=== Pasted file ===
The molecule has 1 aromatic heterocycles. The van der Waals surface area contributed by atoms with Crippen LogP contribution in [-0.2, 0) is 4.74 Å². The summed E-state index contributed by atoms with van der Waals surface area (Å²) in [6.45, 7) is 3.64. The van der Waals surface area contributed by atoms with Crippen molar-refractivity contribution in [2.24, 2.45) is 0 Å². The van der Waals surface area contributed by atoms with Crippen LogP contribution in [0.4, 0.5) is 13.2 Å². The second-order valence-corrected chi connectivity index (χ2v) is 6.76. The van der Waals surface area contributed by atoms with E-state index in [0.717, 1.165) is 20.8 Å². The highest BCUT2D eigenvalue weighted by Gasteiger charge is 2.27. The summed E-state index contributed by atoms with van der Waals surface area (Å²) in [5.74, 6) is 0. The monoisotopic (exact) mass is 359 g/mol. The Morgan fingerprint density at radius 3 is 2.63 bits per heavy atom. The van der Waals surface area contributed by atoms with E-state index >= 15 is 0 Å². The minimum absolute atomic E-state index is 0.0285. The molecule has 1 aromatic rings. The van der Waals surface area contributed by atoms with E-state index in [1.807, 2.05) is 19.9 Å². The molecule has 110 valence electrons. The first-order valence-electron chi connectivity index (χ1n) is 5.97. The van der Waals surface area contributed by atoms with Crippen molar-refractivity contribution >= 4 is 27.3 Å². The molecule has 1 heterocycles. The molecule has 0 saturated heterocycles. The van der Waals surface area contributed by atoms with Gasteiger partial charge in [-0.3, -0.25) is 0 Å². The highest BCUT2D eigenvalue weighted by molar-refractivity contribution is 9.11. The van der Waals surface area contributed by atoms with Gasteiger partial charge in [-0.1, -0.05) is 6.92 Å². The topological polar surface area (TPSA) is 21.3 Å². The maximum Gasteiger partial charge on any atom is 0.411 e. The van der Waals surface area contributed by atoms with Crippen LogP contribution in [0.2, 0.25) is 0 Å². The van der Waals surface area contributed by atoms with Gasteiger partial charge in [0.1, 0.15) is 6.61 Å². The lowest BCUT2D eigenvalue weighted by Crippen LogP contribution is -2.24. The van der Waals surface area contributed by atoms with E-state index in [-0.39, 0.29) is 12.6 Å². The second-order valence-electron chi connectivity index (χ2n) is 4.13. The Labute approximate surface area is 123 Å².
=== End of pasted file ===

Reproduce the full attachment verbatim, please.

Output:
The molecule has 1 aromatic heterocycles. The van der Waals surface area contributed by atoms with Crippen LogP contribution in [-0.2, 0) is 4.74 Å². The summed E-state index contributed by atoms with van der Waals surface area (Å²) in [6.45, 7) is 3.64. The van der Waals surface area contributed by atoms with Crippen molar-refractivity contribution in [2.24, 2.45) is 0 Å². The van der Waals surface area contributed by atoms with Crippen LogP contribution in [0.4, 0.5) is 13.2 Å². The second-order valence-corrected chi connectivity index (χ2v) is 6.76. The van der Waals surface area contributed by atoms with E-state index in [0.717, 1.165) is 20.8 Å². The highest BCUT2D eigenvalue weighted by Gasteiger charge is 2.27. The summed E-state index contributed by atoms with van der Waals surface area (Å²) in [5.74, 6) is 0. The monoisotopic (exact) mass is 359 g/mol. The Morgan fingerprint density at radius 3 is 2.63 bits per heavy atom. The van der Waals surface area contributed by atoms with E-state index >= 15 is 0 Å². The minimum absolute atomic E-state index is 0.0285. The molecule has 1 aromatic rings. The van der Waals surface area contributed by atoms with E-state index in [1.807, 2.05) is 19.9 Å². The molecule has 110 valence electrons. The first-order valence-electron chi connectivity index (χ1n) is 5.97. The van der Waals surface area contributed by atoms with Crippen molar-refractivity contribution >= 4 is 27.3 Å². The molecule has 1 heterocycles. The molecule has 0 saturated heterocycles. The van der Waals surface area contributed by atoms with Gasteiger partial charge in [-0.3, -0.25) is 0 Å². The highest BCUT2D eigenvalue weighted by molar-refractivity contribution is 9.11. The van der Waals surface area contributed by atoms with Gasteiger partial charge in [-0.1, -0.05) is 6.92 Å². The topological polar surface area (TPSA) is 21.3 Å². The maximum Gasteiger partial charge on any atom is 0.411 e. The van der Waals surface area contributed by atoms with Crippen LogP contribution in [0.2, 0.25) is 0 Å². The van der Waals surface area contributed by atoms with Gasteiger partial charge in [0.1, 0.15) is 6.61 Å². The lowest BCUT2D eigenvalue weighted by Crippen LogP contribution is -2.24. The van der Waals surface area contributed by atoms with E-state index in [-0.39, 0.29) is 12.6 Å². The second-order valence-electron chi connectivity index (χ2n) is 4.13. The Labute approximate surface area is 123 Å².